Tanzania and Zambia Railway Authority Still Buoyant Despite 9.7pc Fall in Freight Volumes

Dar es Salaam — Freight volume handled by the Tanzania and Zambia Railway Authority (Tazara) dropped by 9.7 percent in the second-half of the 2019 calendar year.

Tazara handled a total of 98,024 tonnes of cargo during the second-half of the 2018 calendar year but the amount dropped to 88,529 tonnes during the similar period last year.

The drop was largely due to unreliability of locomotives and a fall in manganese exports from Zambia to China, authorities say.

"The drop was due to unreliability and availability of locomotives and wagons. When they get damaged, we spend more time to transport goods - thus retarding our ability to transport more cargo and fail to meet our targets," said the Tazara managing director, Bruno Ching'andu.

He said the drop was also a result of new customs clearance procedures in the Democratic Republic of Congo (DRC), which became operational after the new government, under President Felix Tchisekedi, came to power.

With the new procedures, it takes more time for goods to be cleared, thus affecting the speed at which Tazara transports goods.

A considerable business volume also depends on the volume of manganese that Zambia exports to China. "During past months, there has been a drop in manganese exports from Zambia due to a drop in prices in China. This also reduced the cargo we transport," he said.

However, some of the factors will soon become a thing of the past after the government of Tanzania availed Sh10 billion for Tazara to purchase traction motors for fixing seven locomotives.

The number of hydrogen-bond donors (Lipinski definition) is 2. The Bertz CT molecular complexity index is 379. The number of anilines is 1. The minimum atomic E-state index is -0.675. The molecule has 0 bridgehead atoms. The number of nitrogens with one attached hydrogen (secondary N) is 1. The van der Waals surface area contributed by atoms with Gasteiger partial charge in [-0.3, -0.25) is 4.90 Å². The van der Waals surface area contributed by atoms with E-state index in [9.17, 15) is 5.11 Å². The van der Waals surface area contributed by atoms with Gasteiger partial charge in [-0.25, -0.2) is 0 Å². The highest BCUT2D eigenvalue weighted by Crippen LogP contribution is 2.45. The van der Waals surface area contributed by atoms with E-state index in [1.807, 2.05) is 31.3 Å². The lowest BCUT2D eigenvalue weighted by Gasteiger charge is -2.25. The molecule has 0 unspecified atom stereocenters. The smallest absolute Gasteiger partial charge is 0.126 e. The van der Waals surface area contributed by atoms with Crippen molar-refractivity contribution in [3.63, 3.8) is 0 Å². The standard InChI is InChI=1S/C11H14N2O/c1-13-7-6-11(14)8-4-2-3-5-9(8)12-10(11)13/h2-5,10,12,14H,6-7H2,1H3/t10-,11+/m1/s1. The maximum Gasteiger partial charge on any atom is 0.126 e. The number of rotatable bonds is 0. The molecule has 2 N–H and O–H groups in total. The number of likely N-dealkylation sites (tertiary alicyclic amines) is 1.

This will bring the total number of operating locomotives to 18. Currently, Tazara has only 12 locomotives - not all of which are reliable. "In short, we need a total of 36 locomotives to operate efficiently. But with only 18 - which are not all in promecondition - we cannot do better," he said.

He said Zambia and Tanzania have also permitted Tazara to hire locomotives, noting that a foreign firm has already delivered two out of the ten locomotives that Tazara has hired.

Data show that Tazara also performed poorly in terms of the number of passengers it transported, which dropped by 11.1 percent from 1,184,768 during the second-half of 2018 to 1,052,672 during the second half of 2019.

"The decline came after the Tanzania Railway Corporation (TRC) started its city train services between the Kariakoo and Pugu. It is a preferred route than ours which ends at our headquarters where commuters are forced to look for other transport to the central business district," he said.

However, all was not lost for Tazara which saw to the number of its cross-border passengers increasing by 9.2 percent.

It ferried 284,295 passengers during the second-half of 2018, rising to 310,496 during the similar period in 2019.

This, the Authority says, was largely due to the repairing of its passenger coaches.

During its January 13, 2020 meeting, the Tazara board of directors directed the management to avert the situation and bring its performance back on track.

"We have directed the management to aggressively seek additional freight traffic and capture more business...," reads the statement signed by Works, Transport and Communications permanent secretaries from the two partner countries, Dr Leornard Chamuriho and Mr Misheck Lungu from Tanzania and Zambia respectively.

Mr Ching'andu said efforts put in place would see to Tazara transporting 300,000 tonnes of cargo and 800,000 passengers in the 2019/20 fiscal year and generate Sh112 billion in revenue.

He said the authority was finalizing preparation of a bankable business plan which will be handled to the council of ministers and board of directors in March this year.

"It is this document that will determine the amount required for recapitalization.

However, sources of funding will be determined by the two partner countries in the business," he said.

Recently, the Tanzania and Zambia transport ministers were expected to sign a bilateral agreement to review the Tazara Act in order to attract more players.

The two countries are planning to pass preferential policies so that at least 30 percent of bulk cargo is transported by rail.

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